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Old 23rd September 2008, 04:28 PM   #21
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Quote:
Originally posted by Calvin
Hi,

I liked LSP-Cad up to the 5.xx build since it was very intuitive in handling and the results seemed reasonable. It didn´t use a Spice-based simulator though. So the structure of the possible filter circuitry was restricted to simple ones (oh, how did I miss the bridged T-filter ). I have no experience with the 6.xx build
“apart from a quick handling test where it failed. “
What does that mean?

Quote:
Originally posted by Calvin
Looks a bit too complicated to me. And since I concentrate rather on active speakers and have to work with Spice-simulators anyway, a ´real´ simulator proggy like LT´s works just finer for me
[/B]
If you are used to LspCAD 5.xx going to Version 6 is a change at the root level. But once you know where things are you can make ANYTHING!!!
Well if we look at the movie “Real Science” that may be beyond it.
V6 works like a mathcad worksheet, so you just drag the parts on and wire them in any order you like.

It also has provisions to insert all the common filters such as 4th order LR, etc, along with templates of notches etc.
It easily handles from passive and active analog to digital and any combination. Once built you can listen to the filter through the speaker without physically building the xover.

Quote:
Originally posted by Calvin
You may have been lucky here, because normally this is not the path to Endor Typical ESL-resonances peak at 10-20dB above normal level. Even with a filter of fourth order the crossover-freq should be placed no less than 2 octaves off the resonance freq to keep artifacts within the freq-response small enough. Since it is most often desired to have a lower crossover-freq, the demand for a linearization of the peak occurs. Besides the capability to shape the combined filter response of a 2nd order HP + notch (symmetric) its often sufficient to use a asymmetric Notch only, thereby reducing component count, filter structure complexity, size and cost!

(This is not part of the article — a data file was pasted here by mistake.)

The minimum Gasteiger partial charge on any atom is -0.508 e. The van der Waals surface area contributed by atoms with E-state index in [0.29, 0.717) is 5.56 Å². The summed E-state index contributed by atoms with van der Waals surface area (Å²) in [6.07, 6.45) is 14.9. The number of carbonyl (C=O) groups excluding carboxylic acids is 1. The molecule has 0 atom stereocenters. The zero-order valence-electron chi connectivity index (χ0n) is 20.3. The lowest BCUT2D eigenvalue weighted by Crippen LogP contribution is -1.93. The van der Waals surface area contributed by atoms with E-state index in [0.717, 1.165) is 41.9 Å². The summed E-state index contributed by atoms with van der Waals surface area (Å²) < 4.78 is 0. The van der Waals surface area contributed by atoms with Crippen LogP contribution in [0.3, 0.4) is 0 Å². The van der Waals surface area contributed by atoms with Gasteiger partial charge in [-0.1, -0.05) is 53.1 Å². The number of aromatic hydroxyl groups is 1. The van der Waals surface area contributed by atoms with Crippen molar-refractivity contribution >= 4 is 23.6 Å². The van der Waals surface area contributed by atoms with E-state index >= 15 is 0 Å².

[/B]
It all depends on the panel.
My panel is 15”x 45” overall. It was built by Innersound (Roger Sanders) during the first year or two he went commercial. At some point he changed the Mylar coating and took all his stock and sold it to the DIY market through a friend. My friends and I bought 10 panels. I have four.

The frequency response is flat to 2kHz and then drops 3dB/octave.
At my xover frequency of 400Hz if is down about 9dB from the 2kHz plateau.

The resonance peak is dead on at 90Hz and is very narrow (80Hz to 100Hz). The peak is 6dB down from 2kHz.

Starting from 400Hz the 4th order high pass knocks it down 48dB.
I do not find it to be a problem I need to address with a notch filter.

If you go an octave lower with a xover point of 200Hz then you need to integrate it into the design

The impedance peak for the 90Hz resonance peak is around 90-ohms. (This is the change in impedance, not the actual impedance.)
This is a pimple on an elephant compared to the huge and wide impedance peak of near 800-ohms centered at 200Hz.